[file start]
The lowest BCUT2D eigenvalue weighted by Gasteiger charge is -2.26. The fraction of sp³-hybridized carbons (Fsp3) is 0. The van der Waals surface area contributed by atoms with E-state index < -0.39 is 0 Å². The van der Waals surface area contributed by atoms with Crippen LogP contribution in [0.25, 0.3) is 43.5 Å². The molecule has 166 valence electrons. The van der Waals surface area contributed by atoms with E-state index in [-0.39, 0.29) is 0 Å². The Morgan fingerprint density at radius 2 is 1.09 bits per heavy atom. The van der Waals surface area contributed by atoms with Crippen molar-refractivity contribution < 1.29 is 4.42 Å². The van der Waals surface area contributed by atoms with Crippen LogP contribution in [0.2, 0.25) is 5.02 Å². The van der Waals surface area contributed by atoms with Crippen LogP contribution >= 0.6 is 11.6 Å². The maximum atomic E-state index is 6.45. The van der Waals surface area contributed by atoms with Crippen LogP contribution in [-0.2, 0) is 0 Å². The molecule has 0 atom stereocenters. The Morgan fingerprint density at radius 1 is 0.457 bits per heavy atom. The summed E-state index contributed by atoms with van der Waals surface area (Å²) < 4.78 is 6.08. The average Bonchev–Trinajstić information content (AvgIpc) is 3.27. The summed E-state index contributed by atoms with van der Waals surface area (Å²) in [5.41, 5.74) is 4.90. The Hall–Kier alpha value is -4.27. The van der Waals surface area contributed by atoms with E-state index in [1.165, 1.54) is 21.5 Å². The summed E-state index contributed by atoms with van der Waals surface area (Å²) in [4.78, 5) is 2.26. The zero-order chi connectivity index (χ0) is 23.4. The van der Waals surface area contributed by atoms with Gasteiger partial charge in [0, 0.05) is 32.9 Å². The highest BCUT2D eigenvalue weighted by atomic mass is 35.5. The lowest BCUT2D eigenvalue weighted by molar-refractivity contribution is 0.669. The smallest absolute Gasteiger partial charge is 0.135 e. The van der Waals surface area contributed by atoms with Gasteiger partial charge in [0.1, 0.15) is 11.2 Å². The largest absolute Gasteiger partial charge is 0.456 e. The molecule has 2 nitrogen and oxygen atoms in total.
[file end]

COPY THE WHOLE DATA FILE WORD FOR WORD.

The lowest BCUT2D eigenvalue weighted by Gasteiger charge is -2.26. The fraction of sp³-hybridized carbons (Fsp3) is 0. The van der Waals surface area contributed by atoms with E-state index < -0.39 is 0 Å². The van der Waals surface area contributed by atoms with Crippen LogP contribution in [0.25, 0.3) is 43.5 Å². The molecule has 166 valence electrons. The van der Waals surface area contributed by atoms with E-state index in [-0.39, 0.29) is 0 Å². The Morgan fingerprint density at radius 2 is 1.09 bits per heavy atom. The van der Waals surface area contributed by atoms with Crippen molar-refractivity contribution < 1.29 is 4.42 Å². The van der Waals surface area contributed by atoms with Crippen LogP contribution in [0.2, 0.25) is 5.02 Å². The van der Waals surface area contributed by atoms with Crippen LogP contribution >= 0.6 is 11.6 Å². The maximum atomic E-state index is 6.45. The van der Waals surface area contributed by atoms with Crippen LogP contribution in [-0.2, 0) is 0 Å². The molecule has 0 atom stereocenters. The Morgan fingerprint density at radius 1 is 0.457 bits per heavy atom. The summed E-state index contributed by atoms with van der Waals surface area (Å²) < 4.78 is 6.08. The average Bonchev–Trinajstić information content (AvgIpc) is 3.27. The summed E-state index contributed by atoms with van der Waals surface area (Å²) in [5.41, 5.74) is 4.90. The Hall–Kier alpha value is -4.27. The van der Waals surface area contributed by atoms with E-state index in [1.165, 1.54) is 21.5 Å². The summed E-state index contributed by atoms with van der Waals surface area (Å²) in [4.78, 5) is 2.26. The zero-order chi connectivity index (χ0) is 23.4. The van der Waals surface area contributed by atoms with Gasteiger partial charge in [0, 0.05) is 32.9 Å². The highest BCUT2D eigenvalue weighted by atomic mass is 35.5. The lowest BCUT2D eigenvalue weighted by molar-refractivity contribution is 0.669. The smallest absolute Gasteiger partial charge is 0.135 e. The van der Waals surface area contributed by atoms with Gasteiger partial charge in [0.1, 0.15) is 11.2 Å². The largest absolute Gasteiger partial charge is 0.456 e. The molecule has 2 nitrogen and oxygen atoms in total.